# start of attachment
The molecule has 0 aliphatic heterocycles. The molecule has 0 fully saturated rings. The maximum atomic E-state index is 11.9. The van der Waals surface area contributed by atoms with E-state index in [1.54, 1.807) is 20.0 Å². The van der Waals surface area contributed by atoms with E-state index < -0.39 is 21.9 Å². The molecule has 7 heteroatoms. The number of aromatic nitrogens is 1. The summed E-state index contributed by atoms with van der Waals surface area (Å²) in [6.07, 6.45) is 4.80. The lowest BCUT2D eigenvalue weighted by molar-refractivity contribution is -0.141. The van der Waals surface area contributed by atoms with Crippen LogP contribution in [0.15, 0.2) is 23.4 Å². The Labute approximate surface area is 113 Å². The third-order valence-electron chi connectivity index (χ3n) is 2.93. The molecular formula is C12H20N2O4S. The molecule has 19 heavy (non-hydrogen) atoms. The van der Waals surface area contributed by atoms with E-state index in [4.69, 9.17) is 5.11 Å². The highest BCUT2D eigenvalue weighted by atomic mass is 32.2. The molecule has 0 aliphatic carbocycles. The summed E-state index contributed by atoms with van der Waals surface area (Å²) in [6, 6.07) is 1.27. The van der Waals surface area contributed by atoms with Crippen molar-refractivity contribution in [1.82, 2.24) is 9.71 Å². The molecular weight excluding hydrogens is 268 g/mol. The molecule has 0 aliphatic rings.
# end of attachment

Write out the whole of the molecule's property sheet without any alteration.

The molecule has 0 aliphatic heterocycles. The molecule has 0 fully saturated rings. The maximum atomic E-state index is 11.9. The van der Waals surface area contributed by atoms with E-state index in [1.54, 1.807) is 20.0 Å². The van der Waals surface area contributed by atoms with E-state index < -0.39 is 21.9 Å². The molecule has 7 heteroatoms. The number of aromatic nitrogens is 1. The summed E-state index contributed by atoms with van der Waals surface area (Å²) in [6.07, 6.45) is 4.80. The lowest BCUT2D eigenvalue weighted by molar-refractivity contribution is -0.141. The van der Waals surface area contributed by atoms with Crippen LogP contribution in [0.15, 0.2) is 23.4 Å². The Labute approximate surface area is 113 Å². The third-order valence-electron chi connectivity index (χ3n) is 2.93. The molecular formula is C12H20N2O4S. The molecule has 19 heavy (non-hydrogen) atoms. The van der Waals surface area contributed by atoms with E-state index in [4.69, 9.17) is 5.11 Å². The highest BCUT2D eigenvalue weighted by atomic mass is 32.2. The molecule has 0 aliphatic carbocycles. The summed E-state index contributed by atoms with van der Waals surface area (Å²) in [6, 6.07) is 1.27. The van der Waals surface area contributed by atoms with Crippen molar-refractivity contribution in [1.82, 2.24) is 9.71 Å². The molecular weight excluding hydrogens is 268 g/mol. The molecule has 0 aliphatic rings.